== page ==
Contemporary Art Makes a Comeback in Singapore

Fear stops most of us from venturing beyond our comfort zone. Could it be the reason why a large percentage of Singaporeans are hesitant to step into the murky areas of contemporary art?

Then & Now

The Singapore art sphere was vastly different in 1994. Back then, world-class auction houses Christie’s and Sotheby’s had a solid presence here. Due to geopolitical shifts and pushed by a commercial decision to ride on efficiencies of scale, both auction houses consolidated its Asian operations in the 2000s. They hold physical auctions at Hong Kong instead, drawing collectors from around the region. For a while, Singapore lay relatively low in the global art sphere. 

“Singapore is relatively disadvantaged to markets like Hong Kong, with a hinterland like China”

Loh Lik Peng, Owner of Unlisted Collection

Things have changed. Judging by the art market’s trajectory in the past 5 years, Singapore’s art ecosystem has never been more vibrant. Alwyn Chong, MD of Luxasia, observed: “With the government putting muscle behind the local art scene. It’s a culture that’s starting to bloom.” 

From the emergence of NTU CCA at Gillman Barracks, regular art fairs, Singapore Art Museum seemingly reforming itself to be a centre of modern art; and the emergence of the National Gallery — there is a palpable momentum and a sense that there is finally some room for a robust ecosystem to emerge.

Role of Intermediaries

Even though our secondary art market is on an upward growth trend, whether art is of good investment value is largely a gamble. To skeptics, the role of intermediaries such as art galleries or auction houses are to prevent the buyer and seller from meeting, so that a commission can be derived from an imperfect knowledge of “pricing” of the artworks.

“The Singapore secondary art market has never done better than in the last four to five years.”

Wang Zineng, Senior Specialist for Southeast Asian Art of Christie’s
Christie's Ichwan Noor Beetle Sphere

Whilst the industry standard of commission art galleries are entitled to receive for each transaction is a hefty 40-50% of the listed price, artists can’t live without them either. Even if an artist were to transact online, having to entertain buyers who need to inspect a work before purchase is a hassle and besides, an established gallery will be able to build up an artist’s primary market by introducing their database of seasoned collectors to their curated selection of artwork which would be perceived as quality works or potential to be good investments.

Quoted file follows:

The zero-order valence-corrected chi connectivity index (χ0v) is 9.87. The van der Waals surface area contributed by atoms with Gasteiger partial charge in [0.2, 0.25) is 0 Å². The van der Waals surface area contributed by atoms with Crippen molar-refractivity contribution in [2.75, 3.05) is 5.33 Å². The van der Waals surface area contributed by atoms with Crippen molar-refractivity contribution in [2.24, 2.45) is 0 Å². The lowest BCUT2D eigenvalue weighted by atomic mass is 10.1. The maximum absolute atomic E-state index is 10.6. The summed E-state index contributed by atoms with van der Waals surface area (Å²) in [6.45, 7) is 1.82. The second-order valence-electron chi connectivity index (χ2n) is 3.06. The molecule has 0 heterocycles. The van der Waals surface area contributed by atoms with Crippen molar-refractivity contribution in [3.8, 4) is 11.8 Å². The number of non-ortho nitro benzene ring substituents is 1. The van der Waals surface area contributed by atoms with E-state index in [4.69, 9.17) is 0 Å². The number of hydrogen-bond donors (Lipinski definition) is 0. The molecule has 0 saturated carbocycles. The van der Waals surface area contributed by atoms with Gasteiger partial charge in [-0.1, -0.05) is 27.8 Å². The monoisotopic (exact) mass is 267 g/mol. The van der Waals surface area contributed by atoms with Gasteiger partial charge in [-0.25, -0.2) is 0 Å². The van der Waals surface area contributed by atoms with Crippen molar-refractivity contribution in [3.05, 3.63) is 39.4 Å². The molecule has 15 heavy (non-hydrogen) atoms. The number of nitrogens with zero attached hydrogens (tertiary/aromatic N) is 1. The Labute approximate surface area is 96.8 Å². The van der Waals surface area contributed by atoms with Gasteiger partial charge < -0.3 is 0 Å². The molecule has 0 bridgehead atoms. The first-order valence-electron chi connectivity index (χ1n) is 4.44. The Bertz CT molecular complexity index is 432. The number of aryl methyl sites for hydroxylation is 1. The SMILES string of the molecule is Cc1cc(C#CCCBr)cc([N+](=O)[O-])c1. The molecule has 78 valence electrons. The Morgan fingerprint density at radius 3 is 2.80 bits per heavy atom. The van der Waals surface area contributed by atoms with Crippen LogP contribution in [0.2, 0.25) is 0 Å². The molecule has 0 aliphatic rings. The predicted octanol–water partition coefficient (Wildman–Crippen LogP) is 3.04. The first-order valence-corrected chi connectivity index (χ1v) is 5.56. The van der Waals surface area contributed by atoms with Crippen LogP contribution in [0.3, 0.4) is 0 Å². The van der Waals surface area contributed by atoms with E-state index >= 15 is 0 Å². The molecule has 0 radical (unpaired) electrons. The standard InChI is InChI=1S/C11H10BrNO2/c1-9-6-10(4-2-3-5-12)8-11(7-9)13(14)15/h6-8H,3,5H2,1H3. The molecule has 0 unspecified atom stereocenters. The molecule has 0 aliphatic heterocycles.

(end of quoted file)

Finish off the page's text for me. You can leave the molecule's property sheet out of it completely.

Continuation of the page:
Zineng disagrees, and notes that without auction houses, artists “will sell paintings normally at a fraction of sales we will achieve at the Spring sale auction”. To him, the function of an auction house “is to create a larger market place from selling and reselling” by creating a safe haven for more high-profile individuals such that “transactions are done in an anonymous fashion.. with no need to reveal yourself”.

With all that creative buzz flitting around our art circles, the question we have right now is what would it take to keep the dialogue surrounding contemporary art going.

Broadened Functions of Museums

Past the galleries and on to the streets, the next best place to ignite an interest in the art is a museum and its annexures (i.e. cafe and store). To international luminaries such as Maja Hoffman (Founder of LUMA Arles), Philipp Kaier (Senior Curator at Museum of Contemporary Art, Los Angeles) and Thierry Raspail (Director of Musee d’Art contemporain, Lyon), the function of a museum’s cafe and store cannot be underestimated as it provides a congenial space where people can share time and draw memories. A space where which can inspire on-site conversations after the art collection has been viewed.

With that at the back of their minds, Kola Luu (Director of Business & Corporate Strategic Development, National Gallery) was pleased to collaborate with local lifestyle stalwarts Loh Lik Peng, Yah-Leng Yu & Arthur Chin (Foreign Policy Design) and Alwyn Chong to put together the progressive retail and F&B destination, Gallery & Co. As Lik Peng puts it, it is an “unusual model for museum to collaborate with private sector”, but it has worked well so far, with a well-stocked shelf of international cult brands such as Maison Kitsune, local trinkets by Supermama and their monthly Block Parties gaining traction amongst the hip and savvy.

Julien Brochard Galery & Co blockparty
Gallery & Co’s inaugural Block Party with DJ Julien Brochard

Gallery & Co’s eye-catching modernist look steeped with the mission of being a confluence of fine art and applied art was not conceptualized overnight. As Alwyn shares, the team went across the globe to check out how other museum’s cafes worked. Yet, at the end of it all, were not “too influenced by what other people are doing” and were driven by the simple goal:  To better lives through design.

gallery & co singapore

What can we do as viewers to hasten Singapore’s cultural revolution? One suggestion by Lik Peng, is to reach out to our younger generation by “adding value to the national curriculum, not just ticking boxes”. It is natural to fear the unknown, but in the unknown lies a beauty that may radically alter our ways of seeing. Another idea museums can consider, is to extend its opening hours, since most of Singapore’s crowd emerges after work – which is typically when the sun goes down.

Approach contemporary art without fear. Who knows what you might feel.

Christie’s Spring art auction is happening from 28 May 2016 at the HK Convention Centre, with notable works by South-East Asian gurus Affandi, Zeng Fan Zhi, Chen Wen Hsi, Cheong Soo Pieng, Chua Ek Kay and more.

Gallery & Co’s new jewellery lines by The Mindful Company, Pyar, The Twin Within and Stelliyah are in store now.


Explore latest trends in contemporary culture


Explore latest trends in contemporary culture